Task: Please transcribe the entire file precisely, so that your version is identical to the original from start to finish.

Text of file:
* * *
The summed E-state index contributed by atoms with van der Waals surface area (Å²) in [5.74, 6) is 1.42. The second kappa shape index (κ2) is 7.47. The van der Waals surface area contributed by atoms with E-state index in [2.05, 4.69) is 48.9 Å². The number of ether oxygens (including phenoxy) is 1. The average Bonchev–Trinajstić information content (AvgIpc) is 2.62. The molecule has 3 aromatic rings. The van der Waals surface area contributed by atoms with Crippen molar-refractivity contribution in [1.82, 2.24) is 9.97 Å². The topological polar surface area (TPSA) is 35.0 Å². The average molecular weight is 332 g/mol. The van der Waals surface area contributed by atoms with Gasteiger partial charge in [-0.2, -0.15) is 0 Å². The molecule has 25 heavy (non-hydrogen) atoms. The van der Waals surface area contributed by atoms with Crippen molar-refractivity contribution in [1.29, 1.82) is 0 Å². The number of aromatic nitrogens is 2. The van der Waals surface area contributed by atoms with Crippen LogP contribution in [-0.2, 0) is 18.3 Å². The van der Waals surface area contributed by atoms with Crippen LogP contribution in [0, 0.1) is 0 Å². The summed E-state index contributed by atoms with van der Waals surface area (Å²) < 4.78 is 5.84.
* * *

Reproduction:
The summed E-state index contributed by atoms with van der Waals surface area (Å²) in [5.74, 6) is 1.42. The second kappa shape index (κ2) is 7.47. The van der Waals surface area contributed by atoms with E-state index in [2.05, 4.69) is 48.9 Å². The number of ether oxygens (including phenoxy) is 1. The average Bonchev–Trinajstić information content (AvgIpc) is 2.62. The molecule has 3 aromatic rings. The van der Waals surface area contributed by atoms with Crippen molar-refractivity contribution in [1.82, 2.24) is 9.97 Å². The topological polar surface area (TPSA) is 35.0 Å². The average molecular weight is 332 g/mol. The van der Waals surface area contributed by atoms with Gasteiger partial charge in [-0.2, -0.15) is 0 Å². The molecule has 25 heavy (non-hydrogen) atoms. The van der Waals surface area contributed by atoms with Crippen molar-refractivity contribution in [1.29, 1.82) is 0 Å². The number of aromatic nitrogens is 2. The van der Waals surface area contributed by atoms with Crippen LogP contribution in [-0.2, 0) is 18.3 Å². The van der Waals surface area contributed by atoms with Crippen LogP contribution in [0, 0.1) is 0 Å². The summed E-state index contributed by atoms with van der Waals surface area (Å²) < 4.78 is 5.84.